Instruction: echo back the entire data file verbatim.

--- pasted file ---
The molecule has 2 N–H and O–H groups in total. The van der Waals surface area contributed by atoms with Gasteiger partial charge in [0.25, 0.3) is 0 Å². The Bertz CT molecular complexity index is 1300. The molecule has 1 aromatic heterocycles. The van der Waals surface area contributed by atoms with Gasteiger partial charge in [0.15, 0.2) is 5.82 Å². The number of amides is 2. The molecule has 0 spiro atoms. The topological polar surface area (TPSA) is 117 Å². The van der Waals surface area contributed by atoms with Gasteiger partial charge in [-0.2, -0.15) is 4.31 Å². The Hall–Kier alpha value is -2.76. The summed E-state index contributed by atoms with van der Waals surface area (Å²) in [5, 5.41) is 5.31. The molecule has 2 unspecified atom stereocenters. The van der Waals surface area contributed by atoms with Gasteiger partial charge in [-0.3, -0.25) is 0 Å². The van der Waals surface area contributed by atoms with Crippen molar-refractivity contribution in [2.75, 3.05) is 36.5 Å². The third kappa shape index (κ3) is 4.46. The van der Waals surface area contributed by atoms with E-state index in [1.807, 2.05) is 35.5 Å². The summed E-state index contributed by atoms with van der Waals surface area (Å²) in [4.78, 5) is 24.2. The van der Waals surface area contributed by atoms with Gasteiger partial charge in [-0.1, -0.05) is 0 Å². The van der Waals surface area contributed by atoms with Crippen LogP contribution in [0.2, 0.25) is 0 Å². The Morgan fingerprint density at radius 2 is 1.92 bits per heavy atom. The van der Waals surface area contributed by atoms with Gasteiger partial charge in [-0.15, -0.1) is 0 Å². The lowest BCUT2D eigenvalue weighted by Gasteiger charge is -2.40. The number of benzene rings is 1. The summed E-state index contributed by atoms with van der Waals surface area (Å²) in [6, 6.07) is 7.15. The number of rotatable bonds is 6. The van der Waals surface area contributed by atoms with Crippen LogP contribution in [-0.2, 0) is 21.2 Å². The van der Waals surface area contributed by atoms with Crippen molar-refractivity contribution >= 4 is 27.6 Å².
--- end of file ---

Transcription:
The molecule has 2 N–H and O–H groups in total. The van der Waals surface area contributed by atoms with Gasteiger partial charge in [0.25, 0.3) is 0 Å². The Bertz CT molecular complexity index is 1300. The molecule has 1 aromatic heterocycles. The van der Waals surface area contributed by atoms with Gasteiger partial charge in [0.15, 0.2) is 5.82 Å². The number of amides is 2. The molecule has 0 spiro atoms. The topological polar surface area (TPSA) is 117 Å². The van der Waals surface area contributed by atoms with Gasteiger partial charge in [-0.2, -0.15) is 4.31 Å². The Hall–Kier alpha value is -2.76. The summed E-state index contributed by atoms with van der Waals surface area (Å²) in [5, 5.41) is 5.31. The molecule has 2 unspecified atom stereocenters. The van der Waals surface area contributed by atoms with Gasteiger partial charge in [-0.3, -0.25) is 0 Å². The van der Waals surface area contributed by atoms with Crippen molar-refractivity contribution in [2.75, 3.05) is 36.5 Å². The third kappa shape index (κ3) is 4.46. The van der Waals surface area contributed by atoms with E-state index in [1.807, 2.05) is 35.5 Å². The summed E-state index contributed by atoms with van der Waals surface area (Å²) in [4.78, 5) is 24.2. The van der Waals surface area contributed by atoms with Gasteiger partial charge in [-0.1, -0.05) is 0 Å². The van der Waals surface area contributed by atoms with Crippen LogP contribution in [0.2, 0.25) is 0 Å². The Morgan fingerprint density at radius 2 is 1.92 bits per heavy atom. The van der Waals surface area contributed by atoms with Gasteiger partial charge in [-0.15, -0.1) is 0 Å². The lowest BCUT2D eigenvalue weighted by Gasteiger charge is -2.40. The number of benzene rings is 1. The summed E-state index contributed by atoms with van der Waals surface area (Å²) in [6, 6.07) is 7.15. The number of rotatable bonds is 6. The van der Waals surface area contributed by atoms with Crippen LogP contribution in [-0.2, 0) is 21.2 Å². The van der Waals surface area contributed by atoms with Crippen molar-refractivity contribution >= 4 is 27.6 Å².